A statistical analysis of Windows API calls in malware reflects the behavior of a piece of code. In this research project, the relevant APIs were extracted from each malware category and further refined using DCFS measure to classify the executable as malicious or benign. The entire static detection process was fully automated for classification system. The experimental results for different sizes of n-grams are promising as a benchmark
for improvement of the framework with different set of features thereby increasing the accuracy.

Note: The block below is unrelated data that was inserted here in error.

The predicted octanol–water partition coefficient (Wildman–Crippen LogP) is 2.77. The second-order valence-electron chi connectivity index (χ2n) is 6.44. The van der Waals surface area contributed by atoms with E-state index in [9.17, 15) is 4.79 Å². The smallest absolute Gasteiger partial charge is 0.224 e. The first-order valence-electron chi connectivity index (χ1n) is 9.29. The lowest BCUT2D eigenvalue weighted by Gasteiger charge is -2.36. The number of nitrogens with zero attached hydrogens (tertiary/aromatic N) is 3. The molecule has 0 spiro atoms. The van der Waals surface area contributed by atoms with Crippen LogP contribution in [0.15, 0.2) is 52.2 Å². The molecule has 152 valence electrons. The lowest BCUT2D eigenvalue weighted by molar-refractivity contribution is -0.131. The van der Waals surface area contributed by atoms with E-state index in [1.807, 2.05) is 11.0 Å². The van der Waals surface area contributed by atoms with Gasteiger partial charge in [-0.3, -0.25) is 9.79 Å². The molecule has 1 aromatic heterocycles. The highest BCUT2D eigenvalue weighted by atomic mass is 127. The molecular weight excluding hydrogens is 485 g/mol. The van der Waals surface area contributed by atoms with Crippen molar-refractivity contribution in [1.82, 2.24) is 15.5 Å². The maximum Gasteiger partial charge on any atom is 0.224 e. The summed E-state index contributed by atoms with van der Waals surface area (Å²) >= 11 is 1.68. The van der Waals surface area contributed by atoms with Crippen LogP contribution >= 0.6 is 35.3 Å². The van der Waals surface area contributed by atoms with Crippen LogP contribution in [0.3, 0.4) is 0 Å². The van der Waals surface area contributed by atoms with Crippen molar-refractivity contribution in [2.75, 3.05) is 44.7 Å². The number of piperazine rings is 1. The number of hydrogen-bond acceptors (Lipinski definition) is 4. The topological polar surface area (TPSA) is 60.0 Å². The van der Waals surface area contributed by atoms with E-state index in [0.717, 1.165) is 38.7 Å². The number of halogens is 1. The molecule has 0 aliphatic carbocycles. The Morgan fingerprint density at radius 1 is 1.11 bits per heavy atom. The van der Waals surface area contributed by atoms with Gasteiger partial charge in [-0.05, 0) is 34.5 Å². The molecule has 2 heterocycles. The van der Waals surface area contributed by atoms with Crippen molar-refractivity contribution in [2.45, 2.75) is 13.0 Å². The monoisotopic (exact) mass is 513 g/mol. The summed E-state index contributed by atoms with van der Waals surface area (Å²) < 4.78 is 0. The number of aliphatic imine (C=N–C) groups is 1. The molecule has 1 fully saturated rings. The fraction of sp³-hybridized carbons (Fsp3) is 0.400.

This research was conducted at the Centre for Artificial Intelligence & Robotics (CAIR), Bangalore. The authors would like to thank Director of CAIR and Division Head of ISD, CAIR for their support throughout this project. Special thanks to Dr. R. Anitha and Ms. Shina Sheen of PSG College of Technology for their helpful comments and suggestions.